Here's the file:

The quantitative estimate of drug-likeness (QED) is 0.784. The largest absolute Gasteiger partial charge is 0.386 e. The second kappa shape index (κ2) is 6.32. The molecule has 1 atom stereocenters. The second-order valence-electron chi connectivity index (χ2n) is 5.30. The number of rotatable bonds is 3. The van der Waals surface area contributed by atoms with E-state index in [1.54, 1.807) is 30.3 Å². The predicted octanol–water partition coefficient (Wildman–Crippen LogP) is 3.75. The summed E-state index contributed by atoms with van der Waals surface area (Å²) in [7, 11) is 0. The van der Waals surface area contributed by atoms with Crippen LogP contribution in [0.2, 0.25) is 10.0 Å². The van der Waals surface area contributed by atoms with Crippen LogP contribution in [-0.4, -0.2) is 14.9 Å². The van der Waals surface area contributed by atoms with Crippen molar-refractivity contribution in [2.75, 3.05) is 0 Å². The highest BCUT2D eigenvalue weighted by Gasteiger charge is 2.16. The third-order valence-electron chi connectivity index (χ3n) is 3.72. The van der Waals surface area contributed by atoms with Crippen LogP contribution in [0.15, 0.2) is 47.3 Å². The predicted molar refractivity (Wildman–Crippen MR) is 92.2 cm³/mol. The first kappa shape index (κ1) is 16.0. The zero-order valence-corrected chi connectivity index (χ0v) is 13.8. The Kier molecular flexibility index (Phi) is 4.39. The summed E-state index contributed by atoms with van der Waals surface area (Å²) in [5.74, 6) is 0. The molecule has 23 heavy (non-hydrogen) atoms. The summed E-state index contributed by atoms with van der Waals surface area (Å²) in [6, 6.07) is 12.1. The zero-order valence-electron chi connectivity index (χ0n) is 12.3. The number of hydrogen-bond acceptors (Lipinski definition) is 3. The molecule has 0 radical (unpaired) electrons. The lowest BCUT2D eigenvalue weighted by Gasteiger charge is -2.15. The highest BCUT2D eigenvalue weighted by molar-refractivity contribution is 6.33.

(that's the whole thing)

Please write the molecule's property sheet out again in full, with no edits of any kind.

The quantitative estimate of drug-likeness (QED) is 0.784. The largest absolute Gasteiger partial charge is 0.386 e. The second kappa shape index (κ2) is 6.32. The molecule has 1 atom stereocenters. The second-order valence-electron chi connectivity index (χ2n) is 5.30. The number of rotatable bonds is 3. The van der Waals surface area contributed by atoms with E-state index in [1.54, 1.807) is 30.3 Å². The predicted octanol–water partition coefficient (Wildman–Crippen LogP) is 3.75. The summed E-state index contributed by atoms with van der Waals surface area (Å²) in [7, 11) is 0. The van der Waals surface area contributed by atoms with Crippen LogP contribution in [0.2, 0.25) is 10.0 Å². The van der Waals surface area contributed by atoms with Crippen LogP contribution in [-0.4, -0.2) is 14.9 Å². The van der Waals surface area contributed by atoms with Crippen molar-refractivity contribution in [2.75, 3.05) is 0 Å². The highest BCUT2D eigenvalue weighted by Gasteiger charge is 2.16. The third-order valence-electron chi connectivity index (χ3n) is 3.72. The van der Waals surface area contributed by atoms with Crippen LogP contribution in [0.15, 0.2) is 47.3 Å². The predicted molar refractivity (Wildman–Crippen MR) is 92.2 cm³/mol. The first kappa shape index (κ1) is 16.0. The zero-order valence-corrected chi connectivity index (χ0v) is 13.8. The Kier molecular flexibility index (Phi) is 4.39. The summed E-state index contributed by atoms with van der Waals surface area (Å²) in [5.74, 6) is 0. The molecule has 23 heavy (non-hydrogen) atoms. The summed E-state index contributed by atoms with van der Waals surface area (Å²) in [6, 6.07) is 12.1. The zero-order valence-electron chi connectivity index (χ0n) is 12.3. The number of hydrogen-bond acceptors (Lipinski definition) is 3. The molecule has 0 radical (unpaired) electrons. The lowest BCUT2D eigenvalue weighted by Gasteiger charge is -2.15. The highest BCUT2D eigenvalue weighted by molar-refractivity contribution is 6.33.